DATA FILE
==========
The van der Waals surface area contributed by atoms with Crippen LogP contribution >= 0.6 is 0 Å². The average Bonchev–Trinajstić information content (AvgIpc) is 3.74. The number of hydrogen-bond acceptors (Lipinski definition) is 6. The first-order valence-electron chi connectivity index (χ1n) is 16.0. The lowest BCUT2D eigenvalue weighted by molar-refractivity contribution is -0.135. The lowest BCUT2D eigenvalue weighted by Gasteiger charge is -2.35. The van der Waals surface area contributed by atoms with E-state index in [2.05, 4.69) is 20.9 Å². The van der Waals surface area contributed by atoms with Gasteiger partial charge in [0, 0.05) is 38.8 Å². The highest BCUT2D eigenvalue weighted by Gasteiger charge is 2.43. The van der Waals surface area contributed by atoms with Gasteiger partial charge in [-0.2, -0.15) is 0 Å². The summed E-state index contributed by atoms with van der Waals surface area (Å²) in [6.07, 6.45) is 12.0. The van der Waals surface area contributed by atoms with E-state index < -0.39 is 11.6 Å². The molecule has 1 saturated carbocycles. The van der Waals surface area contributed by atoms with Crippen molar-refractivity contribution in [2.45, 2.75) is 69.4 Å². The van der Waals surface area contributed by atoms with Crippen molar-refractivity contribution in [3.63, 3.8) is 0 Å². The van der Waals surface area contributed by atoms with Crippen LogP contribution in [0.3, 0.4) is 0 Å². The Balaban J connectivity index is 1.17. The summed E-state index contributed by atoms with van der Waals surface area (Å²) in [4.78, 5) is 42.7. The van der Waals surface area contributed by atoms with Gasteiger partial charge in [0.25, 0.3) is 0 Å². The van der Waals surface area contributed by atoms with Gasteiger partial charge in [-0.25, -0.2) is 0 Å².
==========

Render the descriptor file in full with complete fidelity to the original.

The van der Waals surface area contributed by atoms with Crippen LogP contribution >= 0.6 is 0 Å². The average Bonchev–Trinajstić information content (AvgIpc) is 3.74. The number of hydrogen-bond acceptors (Lipinski definition) is 6. The first-order valence-electron chi connectivity index (χ1n) is 16.0. The lowest BCUT2D eigenvalue weighted by molar-refractivity contribution is -0.135. The lowest BCUT2D eigenvalue weighted by Gasteiger charge is -2.35. The van der Waals surface area contributed by atoms with E-state index in [2.05, 4.69) is 20.9 Å². The van der Waals surface area contributed by atoms with Gasteiger partial charge in [0, 0.05) is 38.8 Å². The highest BCUT2D eigenvalue weighted by Gasteiger charge is 2.43. The van der Waals surface area contributed by atoms with Gasteiger partial charge in [-0.2, -0.15) is 0 Å². The summed E-state index contributed by atoms with van der Waals surface area (Å²) in [6.07, 6.45) is 12.0. The van der Waals surface area contributed by atoms with E-state index < -0.39 is 11.6 Å². The molecule has 1 saturated carbocycles. The van der Waals surface area contributed by atoms with Crippen molar-refractivity contribution in [2.45, 2.75) is 69.4 Å². The van der Waals surface area contributed by atoms with Crippen molar-refractivity contribution in [3.63, 3.8) is 0 Å². The van der Waals surface area contributed by atoms with Crippen LogP contribution in [0.3, 0.4) is 0 Å². The Balaban J connectivity index is 1.17. The summed E-state index contributed by atoms with van der Waals surface area (Å²) in [4.78, 5) is 42.7. The van der Waals surface area contributed by atoms with Gasteiger partial charge in [0.25, 0.3) is 0 Å². The van der Waals surface area contributed by atoms with Gasteiger partial charge in [-0.25, -0.2) is 0 Å².